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From the infinitely small to the infinitely big, covering over 60 spatial orders of magnitude, quantum theory is used as much to describe the still largely mysterious vibrations of the microscopic strings that could be the basic constituents of the Universe, as to explain the fluctuations of the microwave radiation reaching us from the depths of outer space. Serge Haroche tells us about the scientific theory that revolutionised our understanding of nature and made an extraordinary contributio...
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This book studies the foundations of quantum theory through its relationship to classical physics. This idea goes back to the Copenhagen Interpretation (in the original version due to Bohr and Heisenberg), which the author relates to the mathematical formalism of operator algebras originally created by von Neumann. The book therefore includes comprehensive appendices on functional analysis and C*algebras, as well as a briefer one on logic, category theory, and topos theory. Matters of foundational as well as mathematical interest that are covered in detail include symmetry (and its "spontaneous" breaking), the measurement problem, the KochenSpecker, Free Will, and Bell Theorems, the KadisonSinger conjecture, quantization, indistinguishable particles, the quantum theory of large systems, and quantum logic, the latter in connection with the topos approach to quantum theory.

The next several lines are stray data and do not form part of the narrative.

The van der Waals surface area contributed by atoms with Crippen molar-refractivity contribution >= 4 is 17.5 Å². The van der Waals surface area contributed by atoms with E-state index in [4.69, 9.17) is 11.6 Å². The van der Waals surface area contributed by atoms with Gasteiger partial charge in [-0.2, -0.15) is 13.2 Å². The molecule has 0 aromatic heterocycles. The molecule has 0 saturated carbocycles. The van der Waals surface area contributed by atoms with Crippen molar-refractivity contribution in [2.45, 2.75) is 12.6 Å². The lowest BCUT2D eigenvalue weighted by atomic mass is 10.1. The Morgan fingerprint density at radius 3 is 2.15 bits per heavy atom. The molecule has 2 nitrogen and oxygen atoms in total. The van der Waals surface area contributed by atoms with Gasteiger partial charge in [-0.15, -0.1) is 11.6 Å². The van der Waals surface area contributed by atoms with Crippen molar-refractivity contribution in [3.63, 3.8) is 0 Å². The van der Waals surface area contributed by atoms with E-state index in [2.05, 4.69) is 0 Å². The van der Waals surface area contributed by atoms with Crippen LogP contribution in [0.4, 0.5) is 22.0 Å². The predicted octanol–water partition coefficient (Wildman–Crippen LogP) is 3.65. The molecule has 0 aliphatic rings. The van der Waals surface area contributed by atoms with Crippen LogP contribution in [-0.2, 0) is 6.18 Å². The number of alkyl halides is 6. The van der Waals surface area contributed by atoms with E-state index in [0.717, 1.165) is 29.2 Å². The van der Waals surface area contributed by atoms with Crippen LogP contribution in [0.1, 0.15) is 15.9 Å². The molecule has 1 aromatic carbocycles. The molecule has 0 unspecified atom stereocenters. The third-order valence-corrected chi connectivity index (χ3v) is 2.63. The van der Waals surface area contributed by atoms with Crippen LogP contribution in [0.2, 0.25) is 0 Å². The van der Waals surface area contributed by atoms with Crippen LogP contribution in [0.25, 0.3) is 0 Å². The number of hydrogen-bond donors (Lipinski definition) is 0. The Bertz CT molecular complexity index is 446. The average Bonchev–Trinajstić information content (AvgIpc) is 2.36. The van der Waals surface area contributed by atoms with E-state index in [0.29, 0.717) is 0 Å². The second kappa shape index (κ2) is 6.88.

Quantum physics  Mathematical physics  Matrix theory  Algebra
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When physicists began to explore the world of atoms more precisely, as they endeavoured to understand its structure and the laws governing its behaviour, they soon encountered serious difficulties. Our intuitive concepts, based on our daily experience of the macroscopic world around us, proved to be completely erroneous on the atomic scale; the atom was incomprehensible within the framework of classical physics. In order to uncover these new mysteries, after a great deal of trial and error, e...